VRP 2008 – Computer Bugs!

 The 2008 Vacation Reading Program “Catch the Reading Bug” is in full swing, and there are plenty of activities at the Clayton County Libraries to add to the fun of reading!  Here is a couple of bug themed websites to visit and add to your VRP experience!

 

Alien Empire is an interactive site inspired by the PBS Nature mini-series of the same name.  The suite is divided into six topics, each covering a number of different insects and their fascinating characteristics.  Each topic features articles, games, educational presentations and videos relating to a specific insect.  Spend some time here and learn about the insect world!

 

If you seen any of our past displays at Forest Park, you know that they usually feature a paper model or two from Canon’s Creative Park.  In the Science Museum section is a number of insect patterns for you to build your own bug models!  Click the button labeled Insects to see nine different bugs to make.  These models are very challenging, but there are easy models to build on the Science page.  Stop by the Forest Park branch to see some of the models in our VRP display!

Published in: on June 25, 2008 at 9:45 pm  Leave a Comment  

Silence is Golden

I saw something interesting while reading a Time magazine article on the new Pixar animated movie WALL-E:  The sci-fi tale of a lonely robot on future, garbage filled Earth has no spoken dialogue during the first thirty minutes!  A gutsy move for the filmmakers, as those first minutes set the scene for the entire movie, and dialogue often holds the keys to establishing the story.

 

I was reminded by WALL-E of my student film, which I completed officially ten years ago this summer.  Spat, the story of a softball enthusiast who tries to cope with his girlfriend’s leaving him following a heated argument, was both my attempt at a kinder, gentler film (my previous ones were hard and dark in nature) and a radical challenge to my reliance on lots of dialogue:  There is no spoken dialogue in its entire 13 minutes.  I was also reminded of two films that I studied in preparing to direct Spat that are absent of dialogue, and successful in their approach.

 

The Thief is a Cold War spy thriller from 1952.  Ray Milland stars as a physicist who secretly photographs government documents for the enemy and sneaks the film out of the country through an elaborate network of smugglers.  When the FBI discovers the operation, the physicist flees to New York City and awaits instructions for his escape out of the country.  As he waits, guilt and paranoia bears down on him, as does an FBI agent who’s hot on his trail.  The absence of dialogue, black and white photography, sound design and music score (though dated) give the film dramatic tension and nail biting suspense.  The film drags in the middle as the physicist struggles with his conscience over selling out the country’s top secrets (though the alluring Rita Gam helps to keep things interesting!)  But it’s worth it in end as the physicist engages in a life and death chase at the top of the Empire State Building!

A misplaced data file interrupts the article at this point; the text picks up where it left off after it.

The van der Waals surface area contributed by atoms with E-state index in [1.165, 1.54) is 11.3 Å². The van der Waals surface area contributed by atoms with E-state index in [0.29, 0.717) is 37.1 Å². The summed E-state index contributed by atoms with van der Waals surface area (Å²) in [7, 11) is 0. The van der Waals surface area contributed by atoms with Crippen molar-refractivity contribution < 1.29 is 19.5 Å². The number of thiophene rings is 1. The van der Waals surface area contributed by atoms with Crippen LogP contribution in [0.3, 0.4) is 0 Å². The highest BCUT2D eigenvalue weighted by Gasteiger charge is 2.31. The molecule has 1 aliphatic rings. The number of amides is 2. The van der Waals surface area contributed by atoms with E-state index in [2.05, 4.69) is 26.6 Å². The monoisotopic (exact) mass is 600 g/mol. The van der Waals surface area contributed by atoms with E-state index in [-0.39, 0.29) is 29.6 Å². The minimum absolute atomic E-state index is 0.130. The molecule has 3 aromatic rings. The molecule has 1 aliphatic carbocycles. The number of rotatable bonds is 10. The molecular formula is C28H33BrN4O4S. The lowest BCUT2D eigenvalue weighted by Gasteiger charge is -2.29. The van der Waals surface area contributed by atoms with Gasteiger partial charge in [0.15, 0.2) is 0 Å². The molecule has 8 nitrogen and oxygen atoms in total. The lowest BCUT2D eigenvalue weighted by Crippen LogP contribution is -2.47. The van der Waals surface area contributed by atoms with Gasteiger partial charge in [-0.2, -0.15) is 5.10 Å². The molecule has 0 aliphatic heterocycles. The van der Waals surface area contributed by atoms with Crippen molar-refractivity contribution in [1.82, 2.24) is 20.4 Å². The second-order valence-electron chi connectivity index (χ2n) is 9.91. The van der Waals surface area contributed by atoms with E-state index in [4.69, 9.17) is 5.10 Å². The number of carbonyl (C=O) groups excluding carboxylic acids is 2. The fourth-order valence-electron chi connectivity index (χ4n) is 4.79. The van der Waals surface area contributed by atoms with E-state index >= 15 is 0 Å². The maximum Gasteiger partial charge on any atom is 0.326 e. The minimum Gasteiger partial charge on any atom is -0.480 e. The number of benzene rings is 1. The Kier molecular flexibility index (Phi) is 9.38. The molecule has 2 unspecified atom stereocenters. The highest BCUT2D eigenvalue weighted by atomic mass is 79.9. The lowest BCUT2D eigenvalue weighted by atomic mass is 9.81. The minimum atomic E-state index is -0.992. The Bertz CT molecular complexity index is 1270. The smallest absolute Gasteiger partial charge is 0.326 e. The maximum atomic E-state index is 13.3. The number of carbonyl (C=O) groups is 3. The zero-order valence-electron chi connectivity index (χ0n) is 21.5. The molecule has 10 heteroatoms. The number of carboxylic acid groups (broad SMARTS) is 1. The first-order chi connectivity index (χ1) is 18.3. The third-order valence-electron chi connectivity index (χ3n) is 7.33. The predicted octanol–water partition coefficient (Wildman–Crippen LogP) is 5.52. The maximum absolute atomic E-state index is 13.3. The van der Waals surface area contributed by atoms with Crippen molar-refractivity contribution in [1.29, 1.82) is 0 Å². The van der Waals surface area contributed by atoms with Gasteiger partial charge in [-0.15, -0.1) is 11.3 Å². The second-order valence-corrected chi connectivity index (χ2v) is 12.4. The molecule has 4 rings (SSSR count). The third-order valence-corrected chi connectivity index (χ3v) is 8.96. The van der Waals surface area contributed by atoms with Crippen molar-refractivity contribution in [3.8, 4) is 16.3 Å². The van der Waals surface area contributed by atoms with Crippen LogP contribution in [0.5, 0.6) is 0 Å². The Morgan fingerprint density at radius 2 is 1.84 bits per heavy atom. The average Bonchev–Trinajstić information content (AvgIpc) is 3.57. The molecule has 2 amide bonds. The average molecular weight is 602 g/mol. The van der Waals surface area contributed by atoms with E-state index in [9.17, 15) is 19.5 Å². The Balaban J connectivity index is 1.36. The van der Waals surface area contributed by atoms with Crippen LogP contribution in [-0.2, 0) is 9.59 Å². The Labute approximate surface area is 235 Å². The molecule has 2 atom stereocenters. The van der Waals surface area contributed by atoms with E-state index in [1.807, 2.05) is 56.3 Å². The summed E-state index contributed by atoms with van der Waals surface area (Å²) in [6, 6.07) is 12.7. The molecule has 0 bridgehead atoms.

The Last Laugh (Der Letzte Mann) tells of an aging doorman of a grand hotel who derives his dignity and self-esteem from his gold-braided uniform.  When he’s demoted to a washroom attendant, he attempts to hide the fact from his neighbors by stealing the uniform and pretending he still has his job.  But he is dogged by the humiliation of his demotion, and the inevitability that his charade will be exposed.  The Last Laugh was made in 1924 during the silent film era, and what makes it interesting is that it foregoes the convention of title cards to convey dialogue and story information.  (There is one title card near the end:  The film’s financers demanded a happy ending to the otherwise bleak tale; a title card sets a bridge between the original ending and the mandated and improbable ending.)  Legendary director F.W. Murnau relies only on visual images and action to convey the degradation and despair experienced by the old doorman, who represents the plight of the elderly in youth driven society.

 

I studied a number of silent films and non-dialogue sequences within films to prepare myself to direct Spat.  But these two films stand out in my memory because of the artful ways by which their directors generate tension, show characters’ emotions and build story.  Neither films are available through PINES, but are available at most video stores and online rental websites.  They are worthy of the effort to locate and view.